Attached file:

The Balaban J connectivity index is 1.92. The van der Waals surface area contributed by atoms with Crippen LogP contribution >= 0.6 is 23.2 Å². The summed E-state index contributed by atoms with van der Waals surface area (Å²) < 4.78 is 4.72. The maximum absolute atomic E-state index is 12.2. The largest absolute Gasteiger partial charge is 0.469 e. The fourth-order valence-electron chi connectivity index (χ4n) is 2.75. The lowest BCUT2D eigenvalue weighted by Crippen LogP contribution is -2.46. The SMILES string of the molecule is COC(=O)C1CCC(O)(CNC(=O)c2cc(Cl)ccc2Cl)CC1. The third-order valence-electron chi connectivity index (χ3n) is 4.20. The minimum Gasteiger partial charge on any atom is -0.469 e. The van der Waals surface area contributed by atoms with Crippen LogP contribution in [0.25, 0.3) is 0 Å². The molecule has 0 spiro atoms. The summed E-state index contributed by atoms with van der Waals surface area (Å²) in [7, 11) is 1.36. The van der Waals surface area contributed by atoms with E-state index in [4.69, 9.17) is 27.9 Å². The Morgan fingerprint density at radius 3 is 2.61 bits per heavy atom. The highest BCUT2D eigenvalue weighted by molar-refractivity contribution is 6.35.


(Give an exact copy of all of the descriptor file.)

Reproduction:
The Balaban J connectivity index is 1.92. The van der Waals surface area contributed by atoms with Crippen LogP contribution >= 0.6 is 23.2 Å². The summed E-state index contributed by atoms with van der Waals surface area (Å²) < 4.78 is 4.72. The maximum absolute atomic E-state index is 12.2. The largest absolute Gasteiger partial charge is 0.469 e. The fourth-order valence-electron chi connectivity index (χ4n) is 2.75. The lowest BCUT2D eigenvalue weighted by Crippen LogP contribution is -2.46. The SMILES string of the molecule is COC(=O)C1CCC(O)(CNC(=O)c2cc(Cl)ccc2Cl)CC1. The third-order valence-electron chi connectivity index (χ3n) is 4.20. The minimum Gasteiger partial charge on any atom is -0.469 e. The van der Waals surface area contributed by atoms with Crippen LogP contribution in [0.25, 0.3) is 0 Å². The molecule has 0 spiro atoms. The summed E-state index contributed by atoms with van der Waals surface area (Å²) in [7, 11) is 1.36. The van der Waals surface area contributed by atoms with E-state index in [4.69, 9.17) is 27.9 Å². The Morgan fingerprint density at radius 3 is 2.61 bits per heavy atom. The highest BCUT2D eigenvalue weighted by molar-refractivity contribution is 6.35.